Dunst eventually found a call, then saw that while he was ahead Engel had a lot of ways to win with one card to come as he turned over {7-Clubs}{4-Clubs} for an open-ended straight draw. The {7-Hearts} then fell on the river and Dunst not only survived, but had just about evened the match.

Hand #3: Kaverman Contemplates O’Dwyer’s River Bet

Our third and last “What Would You Do?” hand comes from last night’s LK Boutique $250,000 Challenge final table.

The top three finishers were scheduled to get paid in this event, however with four left a deal was struck leaving an additional $100,000 (AUD) for which to play. The following hand comes from a little earlier when there were still six players remaining and the entire prize pool of $3.92 million was still up for grabs.

What Would You Do in These Aussie Million Final Table Hands? 103
Byron Kaverman

The blinds were 10,000/20,000 with a 3,000 ante, and O’Dwyer — then third in chips with just over 800,000 — opened from the hijack seat for 45,000. It folded to Byron Kaverman in the big blind who began the hand as the chip leader with about 1.1 million, and he called the raise holding {Q-Diamonds}{8-Diamonds}.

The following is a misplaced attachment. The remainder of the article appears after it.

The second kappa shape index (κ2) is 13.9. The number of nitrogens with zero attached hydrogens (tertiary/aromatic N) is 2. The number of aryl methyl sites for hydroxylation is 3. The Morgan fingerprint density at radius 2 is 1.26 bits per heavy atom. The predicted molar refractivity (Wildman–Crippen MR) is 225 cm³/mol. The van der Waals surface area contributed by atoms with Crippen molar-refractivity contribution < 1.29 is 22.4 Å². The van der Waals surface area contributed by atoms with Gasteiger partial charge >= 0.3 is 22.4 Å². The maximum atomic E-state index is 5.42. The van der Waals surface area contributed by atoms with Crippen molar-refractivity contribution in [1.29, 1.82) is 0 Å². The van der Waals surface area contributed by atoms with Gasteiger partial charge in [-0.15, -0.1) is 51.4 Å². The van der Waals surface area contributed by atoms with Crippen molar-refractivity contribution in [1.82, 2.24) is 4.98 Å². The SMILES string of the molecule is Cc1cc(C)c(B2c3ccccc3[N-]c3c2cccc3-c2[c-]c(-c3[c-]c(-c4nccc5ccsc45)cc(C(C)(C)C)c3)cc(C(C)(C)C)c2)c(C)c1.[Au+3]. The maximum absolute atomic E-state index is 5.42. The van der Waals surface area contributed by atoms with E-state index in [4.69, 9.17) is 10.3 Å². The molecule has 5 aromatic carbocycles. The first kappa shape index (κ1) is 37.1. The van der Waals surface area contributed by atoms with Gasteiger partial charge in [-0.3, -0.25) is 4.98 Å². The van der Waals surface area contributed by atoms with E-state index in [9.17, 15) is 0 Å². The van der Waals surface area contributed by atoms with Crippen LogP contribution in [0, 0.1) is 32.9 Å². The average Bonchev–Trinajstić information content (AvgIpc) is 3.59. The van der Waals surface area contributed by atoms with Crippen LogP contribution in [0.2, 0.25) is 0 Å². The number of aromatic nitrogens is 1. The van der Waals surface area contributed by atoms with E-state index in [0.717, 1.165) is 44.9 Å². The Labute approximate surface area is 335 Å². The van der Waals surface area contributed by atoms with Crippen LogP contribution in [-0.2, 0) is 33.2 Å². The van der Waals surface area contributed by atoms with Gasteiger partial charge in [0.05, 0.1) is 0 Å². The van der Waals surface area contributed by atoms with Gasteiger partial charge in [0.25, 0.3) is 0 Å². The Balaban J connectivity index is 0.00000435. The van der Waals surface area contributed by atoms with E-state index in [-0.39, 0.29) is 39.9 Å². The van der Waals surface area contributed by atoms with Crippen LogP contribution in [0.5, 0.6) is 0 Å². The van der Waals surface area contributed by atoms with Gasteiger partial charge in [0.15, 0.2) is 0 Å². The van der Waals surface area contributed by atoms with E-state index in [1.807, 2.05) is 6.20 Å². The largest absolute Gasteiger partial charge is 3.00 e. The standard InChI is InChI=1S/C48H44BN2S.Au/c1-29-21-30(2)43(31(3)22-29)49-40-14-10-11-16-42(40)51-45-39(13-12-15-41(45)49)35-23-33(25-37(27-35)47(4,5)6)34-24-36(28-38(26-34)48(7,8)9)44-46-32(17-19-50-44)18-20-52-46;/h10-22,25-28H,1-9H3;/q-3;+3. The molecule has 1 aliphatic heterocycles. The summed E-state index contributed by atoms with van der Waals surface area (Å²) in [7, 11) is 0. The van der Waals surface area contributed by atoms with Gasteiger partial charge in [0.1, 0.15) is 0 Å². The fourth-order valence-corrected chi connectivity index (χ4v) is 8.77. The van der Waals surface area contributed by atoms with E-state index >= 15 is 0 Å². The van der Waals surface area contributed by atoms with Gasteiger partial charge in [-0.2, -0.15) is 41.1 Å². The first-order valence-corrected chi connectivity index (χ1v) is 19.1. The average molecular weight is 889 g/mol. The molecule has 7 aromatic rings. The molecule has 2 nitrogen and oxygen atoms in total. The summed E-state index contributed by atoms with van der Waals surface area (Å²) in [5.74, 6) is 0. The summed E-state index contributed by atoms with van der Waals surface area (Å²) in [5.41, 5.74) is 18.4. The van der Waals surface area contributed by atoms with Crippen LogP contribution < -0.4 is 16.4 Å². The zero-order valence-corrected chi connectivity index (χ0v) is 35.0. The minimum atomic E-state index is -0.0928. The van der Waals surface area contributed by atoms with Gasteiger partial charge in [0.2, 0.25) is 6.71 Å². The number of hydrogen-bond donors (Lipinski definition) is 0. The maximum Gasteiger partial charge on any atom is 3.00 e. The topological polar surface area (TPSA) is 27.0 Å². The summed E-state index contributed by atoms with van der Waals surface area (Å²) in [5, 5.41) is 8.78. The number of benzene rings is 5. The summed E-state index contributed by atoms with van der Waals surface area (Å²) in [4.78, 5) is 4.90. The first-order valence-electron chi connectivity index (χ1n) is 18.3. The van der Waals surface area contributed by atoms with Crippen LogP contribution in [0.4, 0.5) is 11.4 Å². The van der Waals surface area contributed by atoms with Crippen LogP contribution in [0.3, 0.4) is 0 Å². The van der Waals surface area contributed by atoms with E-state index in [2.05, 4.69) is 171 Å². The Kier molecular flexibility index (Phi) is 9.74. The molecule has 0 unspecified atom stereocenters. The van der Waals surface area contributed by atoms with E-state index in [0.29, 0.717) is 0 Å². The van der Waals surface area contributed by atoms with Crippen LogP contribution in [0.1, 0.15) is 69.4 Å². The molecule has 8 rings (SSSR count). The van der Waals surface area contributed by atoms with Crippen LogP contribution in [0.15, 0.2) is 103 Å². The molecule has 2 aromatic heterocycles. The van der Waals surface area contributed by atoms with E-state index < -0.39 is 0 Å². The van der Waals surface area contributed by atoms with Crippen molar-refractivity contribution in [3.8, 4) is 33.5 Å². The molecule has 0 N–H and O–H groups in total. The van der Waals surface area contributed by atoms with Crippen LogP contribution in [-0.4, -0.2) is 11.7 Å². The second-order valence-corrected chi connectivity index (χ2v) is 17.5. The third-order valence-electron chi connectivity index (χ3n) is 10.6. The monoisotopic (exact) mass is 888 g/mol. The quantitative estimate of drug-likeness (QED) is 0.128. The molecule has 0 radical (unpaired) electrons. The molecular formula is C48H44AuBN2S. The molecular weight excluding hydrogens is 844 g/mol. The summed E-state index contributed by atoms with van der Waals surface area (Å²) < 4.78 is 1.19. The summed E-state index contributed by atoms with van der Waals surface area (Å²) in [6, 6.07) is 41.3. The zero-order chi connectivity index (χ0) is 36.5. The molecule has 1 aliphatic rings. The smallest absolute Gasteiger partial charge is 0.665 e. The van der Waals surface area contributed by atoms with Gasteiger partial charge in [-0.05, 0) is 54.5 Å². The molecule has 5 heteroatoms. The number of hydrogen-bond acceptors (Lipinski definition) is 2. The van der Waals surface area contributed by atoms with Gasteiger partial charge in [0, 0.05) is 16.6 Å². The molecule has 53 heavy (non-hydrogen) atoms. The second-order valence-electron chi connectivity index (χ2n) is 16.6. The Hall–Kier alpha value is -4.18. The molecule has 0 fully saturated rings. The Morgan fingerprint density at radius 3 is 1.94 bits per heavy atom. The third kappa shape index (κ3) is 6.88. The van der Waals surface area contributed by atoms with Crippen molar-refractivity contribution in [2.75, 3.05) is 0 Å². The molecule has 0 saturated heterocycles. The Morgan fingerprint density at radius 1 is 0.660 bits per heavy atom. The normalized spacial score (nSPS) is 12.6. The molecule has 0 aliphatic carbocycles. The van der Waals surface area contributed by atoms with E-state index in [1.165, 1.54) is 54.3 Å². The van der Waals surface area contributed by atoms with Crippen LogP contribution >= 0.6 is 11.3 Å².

The flop came {4-Hearts}{6-Diamonds}{3-Diamonds}, giving Kaverman a flush draw. He checked, O’Dwyer bet 65,000, and Kaverman called. The turn then brought the {8-Clubs} to give Kaverman top pair, and he checked again. O’Dwyer bet 140,000 this time, and Kaverman just called again.

There was about 530,000 in the middle when the {3-Clubs} fell on the river, and with eights and treys Kaverman checked one more time. O’Dwyer took about a minute and then bet once again, this time 300,000.

Kaverman took more than five minutes trying to sort out O’Dwyer’s line and decide how to respond. To call and be correct would give him the chip lead, while to call and be wrong would put him in danger of missing the money.

Kaverman finally folded, and those watching on the live stream could see that eventual winner O’Dwyer had successfully run a three-barrel bluff with {K-Spades}{Q-Hearts}. Meanwhile Kaverman would end up finishing fifth to miss being involved in the four-handed deal.